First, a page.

Labor pledges $28 million in co-funding to make Sydney hub for innovation
Friday, August 30, 2013/
The Labor Party has announced its commitment to a new multimillion dollar initiative to make Sydney “Australia’s global gateway” for innovation and high tech start-ups.
Labor has promised up to $28 million, to be matched by industry and research funds, in three new partnerships for 2016 and 2017, taking the total investment to $56 million.
The three target industries are transport, financial services and information communication technology.
The Transport & Logistics, Financial Services and Creative Digital Innovation Partnerships will be national initiatives based in Sydney.
The tech start-up scene has been promised $6 million in government funding in 2016 and 2017.
Innovation Minister Kim Carr says in a statement that creative digital industries are key drivers of Australia’s economy.
Innovation Minister Kim Carr says in a statement the creative digital industries are key drivers for Australia’s economy.
“Australia’s ICT sector employs 544,000 Australians and the ICT market is worth nearly $100 billion but this is just the beginning. The Creative Digital Innovation Partnership aims to create a globally recognised Australian digital hub, rivalling London’s Tech City and New York’s Silicon Alley.”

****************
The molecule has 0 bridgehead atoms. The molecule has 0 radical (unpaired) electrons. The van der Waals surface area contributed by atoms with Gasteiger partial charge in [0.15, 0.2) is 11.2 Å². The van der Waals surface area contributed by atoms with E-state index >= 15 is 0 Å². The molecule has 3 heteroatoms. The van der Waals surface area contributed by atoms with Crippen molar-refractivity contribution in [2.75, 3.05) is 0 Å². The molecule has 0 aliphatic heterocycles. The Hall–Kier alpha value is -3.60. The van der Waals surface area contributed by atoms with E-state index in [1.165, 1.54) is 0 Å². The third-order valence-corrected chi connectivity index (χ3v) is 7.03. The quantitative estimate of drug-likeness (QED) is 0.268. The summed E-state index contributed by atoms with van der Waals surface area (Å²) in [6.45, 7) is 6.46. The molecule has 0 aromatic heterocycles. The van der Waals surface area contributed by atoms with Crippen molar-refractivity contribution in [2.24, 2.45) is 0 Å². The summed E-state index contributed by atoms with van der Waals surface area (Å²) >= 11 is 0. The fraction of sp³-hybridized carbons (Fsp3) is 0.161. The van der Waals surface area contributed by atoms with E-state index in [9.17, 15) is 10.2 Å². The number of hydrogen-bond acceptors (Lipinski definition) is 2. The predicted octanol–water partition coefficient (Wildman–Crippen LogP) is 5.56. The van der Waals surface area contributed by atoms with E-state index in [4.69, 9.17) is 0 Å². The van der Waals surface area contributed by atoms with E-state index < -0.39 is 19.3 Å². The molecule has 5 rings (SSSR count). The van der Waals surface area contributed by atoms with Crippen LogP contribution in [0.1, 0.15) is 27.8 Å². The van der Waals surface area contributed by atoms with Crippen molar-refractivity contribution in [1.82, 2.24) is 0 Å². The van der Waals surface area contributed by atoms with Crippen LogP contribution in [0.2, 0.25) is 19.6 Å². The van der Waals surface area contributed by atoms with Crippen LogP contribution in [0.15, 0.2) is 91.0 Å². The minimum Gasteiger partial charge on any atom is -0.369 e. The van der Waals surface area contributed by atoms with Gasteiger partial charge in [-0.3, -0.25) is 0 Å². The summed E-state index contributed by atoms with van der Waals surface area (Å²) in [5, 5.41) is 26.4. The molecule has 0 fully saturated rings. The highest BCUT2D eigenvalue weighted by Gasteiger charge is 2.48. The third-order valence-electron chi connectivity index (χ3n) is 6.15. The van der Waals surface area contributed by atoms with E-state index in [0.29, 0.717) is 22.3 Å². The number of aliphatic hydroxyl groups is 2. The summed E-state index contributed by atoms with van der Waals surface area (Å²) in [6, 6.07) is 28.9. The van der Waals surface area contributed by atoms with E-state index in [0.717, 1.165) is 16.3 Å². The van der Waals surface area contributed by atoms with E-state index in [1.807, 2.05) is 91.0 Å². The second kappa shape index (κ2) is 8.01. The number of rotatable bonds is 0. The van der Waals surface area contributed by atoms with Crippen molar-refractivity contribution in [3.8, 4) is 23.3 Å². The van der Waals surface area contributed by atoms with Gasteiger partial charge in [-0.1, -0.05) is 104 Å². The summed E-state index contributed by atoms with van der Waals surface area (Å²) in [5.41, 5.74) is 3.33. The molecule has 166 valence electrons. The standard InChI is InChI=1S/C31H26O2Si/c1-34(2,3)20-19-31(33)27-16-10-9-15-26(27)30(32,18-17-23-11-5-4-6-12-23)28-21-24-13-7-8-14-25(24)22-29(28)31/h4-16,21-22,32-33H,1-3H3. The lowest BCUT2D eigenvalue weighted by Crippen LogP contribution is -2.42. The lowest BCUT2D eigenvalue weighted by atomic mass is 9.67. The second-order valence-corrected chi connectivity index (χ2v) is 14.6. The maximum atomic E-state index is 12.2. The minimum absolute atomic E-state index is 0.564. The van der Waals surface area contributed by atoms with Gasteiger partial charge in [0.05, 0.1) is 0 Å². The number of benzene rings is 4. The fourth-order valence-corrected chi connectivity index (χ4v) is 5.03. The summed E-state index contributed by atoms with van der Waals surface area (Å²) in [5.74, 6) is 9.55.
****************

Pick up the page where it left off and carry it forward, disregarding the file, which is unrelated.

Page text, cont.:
The Creative Digital Innovation Partnership already includes over 50 partners, including start-ups, IBM Australia, the Commonwealth Bank, and several universities in Sydney, Melbourne and Canberra.
Mick Liubinskas, start-up mentor and co-founder at Sydney incubator-accelerator Pollenizer, says increased funds were great news, but the Australian government needs to be more strategic if they hope to compete globally.
“Obviously the support is good, but the money is minimal compared to what other countries are putting in. And creative digital innovation is pretty broad, that’s not something you can win at internationally,” Liubinskas told StartupSmart.
He added that if they wanted to create an Australian Silicon Valley, more focus was needed.
“What hasn’t worked in the previous programs has been spreading the funds out too widely. It’s much better to put this money all to work in say Hobart or Sydney.
“I’m really passionate about fighting fragmentation, even if we can put it all to work in one industry and location, that’d be a breakthrough,” Liubinskas says. “If they have the courage to make it focused and local, it’s great.”